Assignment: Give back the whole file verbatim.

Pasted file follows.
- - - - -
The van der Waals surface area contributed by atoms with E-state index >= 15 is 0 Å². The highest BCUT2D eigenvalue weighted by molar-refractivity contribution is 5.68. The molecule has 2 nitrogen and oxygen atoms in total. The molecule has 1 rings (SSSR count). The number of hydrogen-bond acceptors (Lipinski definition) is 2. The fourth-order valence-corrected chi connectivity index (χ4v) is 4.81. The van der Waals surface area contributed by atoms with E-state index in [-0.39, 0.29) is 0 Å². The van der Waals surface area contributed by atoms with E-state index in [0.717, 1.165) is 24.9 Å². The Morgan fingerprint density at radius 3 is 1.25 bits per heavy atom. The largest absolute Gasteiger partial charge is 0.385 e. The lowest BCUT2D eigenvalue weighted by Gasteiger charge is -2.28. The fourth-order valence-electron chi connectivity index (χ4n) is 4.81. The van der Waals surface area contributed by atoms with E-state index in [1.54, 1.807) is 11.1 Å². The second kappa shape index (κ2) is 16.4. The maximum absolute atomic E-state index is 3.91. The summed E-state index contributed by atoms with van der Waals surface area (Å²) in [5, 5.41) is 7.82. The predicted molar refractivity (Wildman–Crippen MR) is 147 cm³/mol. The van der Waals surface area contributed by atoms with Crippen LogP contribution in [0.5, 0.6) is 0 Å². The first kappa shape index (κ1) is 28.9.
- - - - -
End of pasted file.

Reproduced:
The van der Waals surface area contributed by atoms with E-state index >= 15 is 0 Å². The highest BCUT2D eigenvalue weighted by molar-refractivity contribution is 5.68. The molecule has 2 nitrogen and oxygen atoms in total. The molecule has 1 rings (SSSR count). The number of hydrogen-bond acceptors (Lipinski definition) is 2. The fourth-order valence-corrected chi connectivity index (χ4v) is 4.81. The van der Waals surface area contributed by atoms with E-state index in [-0.39, 0.29) is 0 Å². The van der Waals surface area contributed by atoms with E-state index in [0.717, 1.165) is 24.9 Å². The Morgan fingerprint density at radius 3 is 1.25 bits per heavy atom. The largest absolute Gasteiger partial charge is 0.385 e. The lowest BCUT2D eigenvalue weighted by Gasteiger charge is -2.28. The fourth-order valence-electron chi connectivity index (χ4n) is 4.81. The van der Waals surface area contributed by atoms with E-state index in [1.54, 1.807) is 11.1 Å². The second kappa shape index (κ2) is 16.4. The maximum absolute atomic E-state index is 3.91. The summed E-state index contributed by atoms with van der Waals surface area (Å²) in [5, 5.41) is 7.82. The predicted molar refractivity (Wildman–Crippen MR) is 147 cm³/mol. The van der Waals surface area contributed by atoms with Crippen LogP contribution in [0.5, 0.6) is 0 Å². The first kappa shape index (κ1) is 28.9.